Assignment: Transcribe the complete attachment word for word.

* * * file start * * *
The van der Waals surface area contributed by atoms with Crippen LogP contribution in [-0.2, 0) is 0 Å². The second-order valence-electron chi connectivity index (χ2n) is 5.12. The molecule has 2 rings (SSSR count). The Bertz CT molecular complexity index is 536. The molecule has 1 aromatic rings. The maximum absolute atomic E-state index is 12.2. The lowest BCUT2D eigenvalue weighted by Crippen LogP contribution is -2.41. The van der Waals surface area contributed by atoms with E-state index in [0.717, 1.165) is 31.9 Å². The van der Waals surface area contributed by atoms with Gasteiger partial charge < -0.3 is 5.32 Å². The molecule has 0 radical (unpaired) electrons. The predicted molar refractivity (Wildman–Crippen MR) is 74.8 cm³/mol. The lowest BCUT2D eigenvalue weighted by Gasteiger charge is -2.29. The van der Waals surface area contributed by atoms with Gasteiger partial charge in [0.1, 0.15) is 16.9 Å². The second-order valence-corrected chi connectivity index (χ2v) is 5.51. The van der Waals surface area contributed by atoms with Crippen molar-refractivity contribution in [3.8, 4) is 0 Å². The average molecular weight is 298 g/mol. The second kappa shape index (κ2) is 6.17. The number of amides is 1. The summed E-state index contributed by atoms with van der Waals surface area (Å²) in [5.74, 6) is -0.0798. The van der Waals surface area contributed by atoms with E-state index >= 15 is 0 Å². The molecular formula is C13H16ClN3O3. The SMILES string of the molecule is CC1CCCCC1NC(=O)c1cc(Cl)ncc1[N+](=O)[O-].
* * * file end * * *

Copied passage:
The van der Waals surface area contributed by atoms with Crippen LogP contribution in [-0.2, 0) is 0 Å². The second-order valence-electron chi connectivity index (χ2n) is 5.12. The molecule has 2 rings (SSSR count). The Bertz CT molecular complexity index is 536. The molecule has 1 aromatic rings. The maximum absolute atomic E-state index is 12.2. The lowest BCUT2D eigenvalue weighted by Crippen LogP contribution is -2.41. The van der Waals surface area contributed by atoms with E-state index in [0.717, 1.165) is 31.9 Å². The van der Waals surface area contributed by atoms with Gasteiger partial charge < -0.3 is 5.32 Å². The molecule has 0 radical (unpaired) electrons. The predicted molar refractivity (Wildman–Crippen MR) is 74.8 cm³/mol. The lowest BCUT2D eigenvalue weighted by Gasteiger charge is -2.29. The van der Waals surface area contributed by atoms with Gasteiger partial charge in [0.1, 0.15) is 16.9 Å². The second-order valence-corrected chi connectivity index (χ2v) is 5.51. The van der Waals surface area contributed by atoms with Crippen molar-refractivity contribution in [3.8, 4) is 0 Å². The average molecular weight is 298 g/mol. The second kappa shape index (κ2) is 6.17. The number of amides is 1. The summed E-state index contributed by atoms with van der Waals surface area (Å²) in [5.74, 6) is -0.0798. The van der Waals surface area contributed by atoms with E-state index >= 15 is 0 Å². The molecular formula is C13H16ClN3O3. The SMILES string of the molecule is CC1CCCCC1NC(=O)c1cc(Cl)ncc1[N+](=O)[O-].